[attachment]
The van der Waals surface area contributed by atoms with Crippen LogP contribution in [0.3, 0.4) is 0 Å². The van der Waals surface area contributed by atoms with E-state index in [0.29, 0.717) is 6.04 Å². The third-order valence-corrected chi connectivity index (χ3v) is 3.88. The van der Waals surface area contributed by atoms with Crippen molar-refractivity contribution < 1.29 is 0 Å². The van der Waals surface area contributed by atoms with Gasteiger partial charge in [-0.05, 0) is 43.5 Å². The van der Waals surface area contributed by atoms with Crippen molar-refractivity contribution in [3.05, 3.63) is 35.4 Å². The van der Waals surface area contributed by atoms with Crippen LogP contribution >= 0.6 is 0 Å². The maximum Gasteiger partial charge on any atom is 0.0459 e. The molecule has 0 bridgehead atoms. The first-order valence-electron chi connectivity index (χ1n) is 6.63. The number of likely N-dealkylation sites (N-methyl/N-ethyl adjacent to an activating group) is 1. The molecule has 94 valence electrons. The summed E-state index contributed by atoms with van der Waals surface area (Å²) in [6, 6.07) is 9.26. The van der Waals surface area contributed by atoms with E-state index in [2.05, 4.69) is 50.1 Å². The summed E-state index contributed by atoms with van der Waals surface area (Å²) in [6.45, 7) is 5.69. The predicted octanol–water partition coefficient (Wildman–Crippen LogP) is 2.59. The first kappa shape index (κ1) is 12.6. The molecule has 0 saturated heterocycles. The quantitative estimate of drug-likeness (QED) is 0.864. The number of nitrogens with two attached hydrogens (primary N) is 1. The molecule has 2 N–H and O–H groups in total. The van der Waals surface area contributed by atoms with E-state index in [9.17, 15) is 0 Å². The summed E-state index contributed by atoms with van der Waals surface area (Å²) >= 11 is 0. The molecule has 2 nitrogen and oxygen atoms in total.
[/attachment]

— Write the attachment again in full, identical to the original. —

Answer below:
The van der Waals surface area contributed by atoms with Crippen LogP contribution in [0.3, 0.4) is 0 Å². The van der Waals surface area contributed by atoms with E-state index in [0.29, 0.717) is 6.04 Å². The third-order valence-corrected chi connectivity index (χ3v) is 3.88. The van der Waals surface area contributed by atoms with Crippen molar-refractivity contribution < 1.29 is 0 Å². The van der Waals surface area contributed by atoms with Gasteiger partial charge in [-0.05, 0) is 43.5 Å². The van der Waals surface area contributed by atoms with Crippen molar-refractivity contribution in [3.05, 3.63) is 35.4 Å². The van der Waals surface area contributed by atoms with Crippen LogP contribution >= 0.6 is 0 Å². The maximum Gasteiger partial charge on any atom is 0.0459 e. The molecule has 0 bridgehead atoms. The first-order valence-electron chi connectivity index (χ1n) is 6.63. The number of likely N-dealkylation sites (N-methyl/N-ethyl adjacent to an activating group) is 1. The molecule has 94 valence electrons. The summed E-state index contributed by atoms with van der Waals surface area (Å²) in [6, 6.07) is 9.26. The van der Waals surface area contributed by atoms with E-state index in [2.05, 4.69) is 50.1 Å². The summed E-state index contributed by atoms with van der Waals surface area (Å²) in [6.45, 7) is 5.69. The predicted octanol–water partition coefficient (Wildman–Crippen LogP) is 2.59. The first kappa shape index (κ1) is 12.6. The molecule has 0 saturated heterocycles. The quantitative estimate of drug-likeness (QED) is 0.864. The number of nitrogens with two attached hydrogens (primary N) is 1. The molecule has 2 N–H and O–H groups in total. The van der Waals surface area contributed by atoms with E-state index in [9.17, 15) is 0 Å². The summed E-state index contributed by atoms with van der Waals surface area (Å²) >= 11 is 0. The molecule has 2 nitrogen and oxygen atoms in total.